This week, Public Knowledge, along with the Center for Democracy and Technology, the Electronic Frontier Foundation, and several other public interest groups, urged the FCC to ensure that neither government agencies nor wireless providers shut down communications in an emergency.
The comments, also signed by the Benton Foundation, Free Press, the National Hispanic Media Coalition, Minority Media Telecommunications Council, and the Open Technology Institute of the New America Foundation, respond to the FCC’s Notice of Inquiry, which asked about what procedures should be followed when government wanted to shut down communications during a crisis.
The joint public interest comments emphasized that having a policy for emergency wireless communications shutdowns already starts from an odd set of assumptions. Throughout the country’s history, the primary concern with wireless communications in an emergency was ensuring that they stayed up, not shutting them down. In many ways, the existence of emergency communications services, and telecom law itself, stems from lessons learned from the sinking of the Titanic a hundred years ago last month. Disaster planning through the Cold War, after the September 11th attacks, and after Hurricane Katrina all emphasized continued uptime and maintaining important links between users, as well as to and from emergency personnel.
This whole process got started after an outcry over the shutdown of cellular telephone service on the Bay Area Rapid Transit system underneath San Francisco. BART employees, after running it by their board, shut down antennas that transmitted cell signals to the tunnels in anticipation of a protest they wished to disrupt. Though the protest didn’t occur that day, passengers throughout several stations and on trains were denied access to communications services. Following harsh criticism of this decision and calls (including by Public Knowledge) for rules prohibiting future shutdowns, BART backtracked and said it would institute a policy governing such shutdowns in the future. The FCC then announced it was looking into these issues, and asked a series of questions about the practical, technical, and legal questions surrounding wireless service interruptions and policies about them.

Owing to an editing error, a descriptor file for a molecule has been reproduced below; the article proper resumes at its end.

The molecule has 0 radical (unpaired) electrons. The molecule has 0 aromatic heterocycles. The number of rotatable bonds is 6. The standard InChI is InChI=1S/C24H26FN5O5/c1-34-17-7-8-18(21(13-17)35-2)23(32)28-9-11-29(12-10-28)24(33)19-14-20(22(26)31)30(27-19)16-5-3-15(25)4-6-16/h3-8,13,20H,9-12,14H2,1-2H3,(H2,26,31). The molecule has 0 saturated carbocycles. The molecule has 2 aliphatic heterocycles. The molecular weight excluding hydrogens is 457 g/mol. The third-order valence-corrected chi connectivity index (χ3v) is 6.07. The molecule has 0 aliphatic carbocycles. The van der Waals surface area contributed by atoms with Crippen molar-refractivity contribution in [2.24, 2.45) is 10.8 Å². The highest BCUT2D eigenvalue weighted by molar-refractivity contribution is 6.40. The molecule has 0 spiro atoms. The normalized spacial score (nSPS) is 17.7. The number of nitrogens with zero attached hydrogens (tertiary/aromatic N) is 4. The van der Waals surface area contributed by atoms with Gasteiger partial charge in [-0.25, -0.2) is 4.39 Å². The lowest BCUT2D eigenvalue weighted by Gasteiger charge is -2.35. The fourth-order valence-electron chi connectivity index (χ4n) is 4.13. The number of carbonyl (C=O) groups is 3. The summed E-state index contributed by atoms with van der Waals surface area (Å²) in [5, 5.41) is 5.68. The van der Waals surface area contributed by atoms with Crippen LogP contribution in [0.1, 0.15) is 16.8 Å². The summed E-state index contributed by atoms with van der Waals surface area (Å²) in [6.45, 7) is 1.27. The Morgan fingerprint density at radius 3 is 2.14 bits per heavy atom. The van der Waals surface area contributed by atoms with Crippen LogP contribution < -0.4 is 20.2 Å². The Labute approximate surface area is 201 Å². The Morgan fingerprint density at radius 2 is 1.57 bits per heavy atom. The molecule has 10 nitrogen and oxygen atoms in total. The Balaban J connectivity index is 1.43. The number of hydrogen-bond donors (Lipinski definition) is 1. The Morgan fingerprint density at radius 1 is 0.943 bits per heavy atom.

That history of the proceeding also highlights a separate major concern of our comments, which is that government-initiated shutdowns threaten First Amendment rights. Shutting down wireless service in anticipation of a protest, even a disruptive one, is a prior restraint on speech—one of the most constitutionally reviled forms of speech restriction in law. Add to this that wireless shutdowns will inevitably restrain the speech of innocent third parties, and the legal justifications for such a policy begin to thin even more.
The point of the comments is that, balancing the severe constitutional, legal, and public safety harms that can result form a shutdown against the exceedingly rare circumstances (and remote possibilities of those circumstances) where one would be beneficial, the default should be to keep the systems running. Putting in place an easy “kill switch” mechanism would just encourage its use in increasingly trivial and inappropriate situations.